Special Representative of the Secretary-General for Children and Armed Conflict
Geneva, 7 March 2017
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Mr. Chairman, Distinguished delegates,
Dear colleagues, Ladies and gentlemen,
It is a pleasure to be here with Ms. Santos Pais for my sixth interactive dialogue. This will be the final time I address the Council. I would like to take this opportunity to say that it has been a pleasure working with you all.
12 Feb 2017
Joint statement by Margot Wallström , Minister for Foreign Affairs of Sweden and Leila Zerrougui , Special Representative of the Secretary-General for Children and Armed Conflict
Throughout the world hundreds of thousands of children go to sleep each night, not with their favourite teddy bear or doll beside them, but with a gun.
New York – In her annual report to the Human Rights Council, the Special Representative of the Secretary-General for Children and Armed Conflict highlighted the progress accomplished since the creation of her mandate twenty years ago, but also urged Member States and parties to conflict to take immediate action to end persistent grave violations against children.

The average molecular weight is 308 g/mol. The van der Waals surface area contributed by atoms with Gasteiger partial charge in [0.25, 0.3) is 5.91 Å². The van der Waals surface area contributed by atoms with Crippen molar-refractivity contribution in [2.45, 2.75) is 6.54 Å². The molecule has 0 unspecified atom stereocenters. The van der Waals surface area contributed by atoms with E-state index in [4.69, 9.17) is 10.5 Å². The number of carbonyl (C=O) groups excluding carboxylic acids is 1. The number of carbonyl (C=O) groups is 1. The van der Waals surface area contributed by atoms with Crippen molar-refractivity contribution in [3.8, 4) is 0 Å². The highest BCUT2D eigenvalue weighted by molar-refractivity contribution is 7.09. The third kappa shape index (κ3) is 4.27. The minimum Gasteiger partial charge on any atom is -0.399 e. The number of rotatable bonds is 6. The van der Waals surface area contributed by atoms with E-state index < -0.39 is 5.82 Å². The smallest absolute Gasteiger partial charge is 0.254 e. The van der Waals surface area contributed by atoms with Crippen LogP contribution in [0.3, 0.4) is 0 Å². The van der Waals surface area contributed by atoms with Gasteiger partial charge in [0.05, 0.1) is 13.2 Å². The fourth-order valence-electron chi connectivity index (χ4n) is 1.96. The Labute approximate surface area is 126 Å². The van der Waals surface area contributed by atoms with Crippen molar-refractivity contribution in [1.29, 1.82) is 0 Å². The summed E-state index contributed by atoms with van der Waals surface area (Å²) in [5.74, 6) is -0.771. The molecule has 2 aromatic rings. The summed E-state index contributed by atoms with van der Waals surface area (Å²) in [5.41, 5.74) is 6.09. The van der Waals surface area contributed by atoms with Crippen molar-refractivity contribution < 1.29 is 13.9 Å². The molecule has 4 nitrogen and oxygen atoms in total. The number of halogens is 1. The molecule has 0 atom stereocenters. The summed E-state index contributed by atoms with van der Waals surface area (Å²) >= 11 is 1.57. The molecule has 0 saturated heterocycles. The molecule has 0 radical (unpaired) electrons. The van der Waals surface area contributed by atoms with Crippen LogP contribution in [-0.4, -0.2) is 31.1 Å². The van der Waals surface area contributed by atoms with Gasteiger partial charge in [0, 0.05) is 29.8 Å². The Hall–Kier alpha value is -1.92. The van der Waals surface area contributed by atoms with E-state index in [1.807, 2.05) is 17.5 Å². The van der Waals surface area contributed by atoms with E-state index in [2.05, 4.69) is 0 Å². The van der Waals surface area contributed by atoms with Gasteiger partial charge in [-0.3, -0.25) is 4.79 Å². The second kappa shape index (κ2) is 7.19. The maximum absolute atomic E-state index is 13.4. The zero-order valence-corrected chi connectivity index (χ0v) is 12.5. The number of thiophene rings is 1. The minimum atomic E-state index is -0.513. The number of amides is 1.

THE IMPACT OF ARMED CONFLICT ON CHILDREN
Trends and developments: 2016
Despite some progress in certain country situations, increasingly complex conflicts have resulted in widespread violations against children with occurrences of 6 grave violations documented.1
In 2016, there were at least 4,000 verified grave violations by Government forces and over 11,500 by non-State armed groups. Many more violations remain unattributed.
New York – The international community faces a daunting task to reduce the impact of armed conflict on children, Leila Zerrougui, the Special Representative of the Secretary-General for Children and Armed Conflict, said as she presented her annual report to the UN General Assembly today.
Leila Zerrougui addresses the African Union Open Session on Children and Armed Conflict
Addis Ababa, Ethiopia – Protecting schools from attacks and military use is essential to fulfil one of the promises of the 2030 Agenda: ensuring access to education for all children, Leila Zerrougui, the Special Representative of the Secretary-General for Children and Armed Conflict told members of the African Union’s Peace and Security Council during the third annual Open Session on children and armed conflict.
New York – Increasingly complex and widening conflicts have taken a huge toll on children in much of the Middle East in 2015, with parts of Africa and Asia facing protracted and relapsing wars that show no signs of abating, wrote Leila Zerrougui, the Special Representative of the Secretary-General for Children and Armed Conflict, in her annual report to the Human Rights Council. The Report covers the period from December 2014 to December 2015.